Should Old Errors Be Forgot?
It being a New Year and all, I was going to write about New Year's Resolutions; making them, taking a shot at keeping them, then going right back into the same "auld lang syne" (the meaning of which I've never been too clear on, but I think it means "same old stuff"). But, then I realized that I don't really care about New Year's Resolutions. Not gonna' make them, not gonna' keep them, not gonna happen.
Don't get me wrong. I respect the New Year's resolution. I admire those of you who make them and bow down to those who've actually managed to keep one or two. They just don't seem to be my thing. I've tried all the ones people normally go for: losing weight, exercising more (or at all), practicing random acts of kindness. Unfortunately I tried them all in the same year and the results weren't pretty. I turned into an angry Mama who could barely walk and who spoke in an "exorcist voice" (as opposed to my "inside voice"). I was also not above using the old, "Look over there, honey, isn't that Mickey Mouse" rouse to steal a fry from an unwitting five-year-old.
New Year's resolutions aside, there is something I would like to try in 2011. I'd like to reprogram my brain, so I can forget about some of my life's most embarrassing moments. Wouldn't that be incredible if you could forget about the time you walked into the men's room by mistake, or stop re-living the time you drove away from the gas station with the nozzle still inserted in your gas tank? (Yes, I've done both of these things.)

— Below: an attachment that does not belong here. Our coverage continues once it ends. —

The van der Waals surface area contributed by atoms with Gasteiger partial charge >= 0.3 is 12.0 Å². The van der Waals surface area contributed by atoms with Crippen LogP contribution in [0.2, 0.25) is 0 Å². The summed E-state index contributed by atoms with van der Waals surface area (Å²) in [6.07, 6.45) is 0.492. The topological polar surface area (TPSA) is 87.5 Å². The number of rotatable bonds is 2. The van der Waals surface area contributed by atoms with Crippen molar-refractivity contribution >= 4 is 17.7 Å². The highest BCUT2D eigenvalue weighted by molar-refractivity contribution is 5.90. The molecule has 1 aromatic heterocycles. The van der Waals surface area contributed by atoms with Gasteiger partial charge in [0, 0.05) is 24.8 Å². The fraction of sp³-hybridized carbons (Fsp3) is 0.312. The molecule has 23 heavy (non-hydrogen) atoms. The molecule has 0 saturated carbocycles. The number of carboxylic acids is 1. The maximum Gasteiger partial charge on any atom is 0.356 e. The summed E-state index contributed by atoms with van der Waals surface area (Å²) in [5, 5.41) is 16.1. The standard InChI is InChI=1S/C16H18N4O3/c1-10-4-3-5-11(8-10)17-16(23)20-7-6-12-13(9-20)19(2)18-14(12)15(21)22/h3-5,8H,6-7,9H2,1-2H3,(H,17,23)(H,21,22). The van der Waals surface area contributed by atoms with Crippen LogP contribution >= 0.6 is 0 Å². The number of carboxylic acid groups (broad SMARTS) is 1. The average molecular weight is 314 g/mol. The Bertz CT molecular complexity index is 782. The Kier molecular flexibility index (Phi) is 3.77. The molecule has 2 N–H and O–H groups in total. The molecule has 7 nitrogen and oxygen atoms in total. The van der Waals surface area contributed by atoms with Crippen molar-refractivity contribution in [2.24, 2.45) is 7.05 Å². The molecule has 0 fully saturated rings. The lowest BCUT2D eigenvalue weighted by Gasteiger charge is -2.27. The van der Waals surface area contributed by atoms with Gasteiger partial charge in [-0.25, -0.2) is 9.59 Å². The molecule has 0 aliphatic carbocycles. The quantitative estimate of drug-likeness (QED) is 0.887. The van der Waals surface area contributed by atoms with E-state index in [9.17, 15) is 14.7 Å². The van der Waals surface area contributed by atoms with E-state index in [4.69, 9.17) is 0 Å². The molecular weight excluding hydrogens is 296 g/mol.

But, my brain won't let me change the firing pattern on those synapses. My mind is like a steel trap when it comes to holding onto my life's most embarrassing moments. Yet, when it comes time to remember something important like, say, my blood type, all my brain lets me recall is the fact that my blood type has a letter in it.
It's a curse, this instant recall of life's most awkward moments; but it's also a gift. It's a gift in that I can remember every single time each one of my four children has done something to cause social discomfort. And, I can remind my children of their past faux pas at some opportune times. One comes to me looking for money; I just remind the child of the time she, at the age of three, emerged from the bathroom completely nude during a dinner party. Another wants to borrow the car; I launch into a reminiscence about the day when she, at the age of two-and-a-half, waltzed into the church nursery uttering a curse word. Recalling these special moments doesn't necessarily have anything to do with the request being made, but talking about these things is just plain fun!
So for those of you making New Year's resolutions – good luck with that. As for me and mine, we'll just hope there are no new gaffes for our brains to store away for future reference.